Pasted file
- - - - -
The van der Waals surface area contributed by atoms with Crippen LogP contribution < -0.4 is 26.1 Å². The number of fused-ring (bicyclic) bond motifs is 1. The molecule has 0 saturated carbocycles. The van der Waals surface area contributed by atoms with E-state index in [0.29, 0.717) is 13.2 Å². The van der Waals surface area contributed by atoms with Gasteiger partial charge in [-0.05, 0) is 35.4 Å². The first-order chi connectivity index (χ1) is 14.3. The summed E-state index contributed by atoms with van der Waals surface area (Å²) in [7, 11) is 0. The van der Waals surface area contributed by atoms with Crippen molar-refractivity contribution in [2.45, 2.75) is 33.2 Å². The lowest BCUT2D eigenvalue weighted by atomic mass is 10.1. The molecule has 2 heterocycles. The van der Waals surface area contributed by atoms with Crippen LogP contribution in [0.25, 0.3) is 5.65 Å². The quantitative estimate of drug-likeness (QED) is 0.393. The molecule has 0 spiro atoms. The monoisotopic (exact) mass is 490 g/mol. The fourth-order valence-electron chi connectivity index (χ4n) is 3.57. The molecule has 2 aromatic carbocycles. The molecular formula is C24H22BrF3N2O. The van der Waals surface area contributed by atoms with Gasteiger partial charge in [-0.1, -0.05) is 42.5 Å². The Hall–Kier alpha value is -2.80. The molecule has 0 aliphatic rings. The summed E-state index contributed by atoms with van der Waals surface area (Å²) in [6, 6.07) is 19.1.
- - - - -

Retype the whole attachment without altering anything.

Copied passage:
The van der Waals surface area contributed by atoms with Crippen LogP contribution < -0.4 is 26.1 Å². The number of fused-ring (bicyclic) bond motifs is 1. The molecule has 0 saturated carbocycles. The van der Waals surface area contributed by atoms with E-state index in [0.29, 0.717) is 13.2 Å². The van der Waals surface area contributed by atoms with Gasteiger partial charge in [-0.05, 0) is 35.4 Å². The first-order chi connectivity index (χ1) is 14.3. The summed E-state index contributed by atoms with van der Waals surface area (Å²) in [7, 11) is 0. The van der Waals surface area contributed by atoms with Crippen molar-refractivity contribution in [2.45, 2.75) is 33.2 Å². The lowest BCUT2D eigenvalue weighted by atomic mass is 10.1. The molecule has 2 heterocycles. The van der Waals surface area contributed by atoms with Crippen LogP contribution in [0.25, 0.3) is 5.65 Å². The quantitative estimate of drug-likeness (QED) is 0.393. The molecule has 0 spiro atoms. The monoisotopic (exact) mass is 490 g/mol. The fourth-order valence-electron chi connectivity index (χ4n) is 3.57. The molecule has 2 aromatic carbocycles. The molecular formula is C24H22BrF3N2O. The van der Waals surface area contributed by atoms with Gasteiger partial charge in [-0.1, -0.05) is 42.5 Å². The Hall–Kier alpha value is -2.80. The molecule has 0 aliphatic rings. The summed E-state index contributed by atoms with van der Waals surface area (Å²) in [6, 6.07) is 19.1.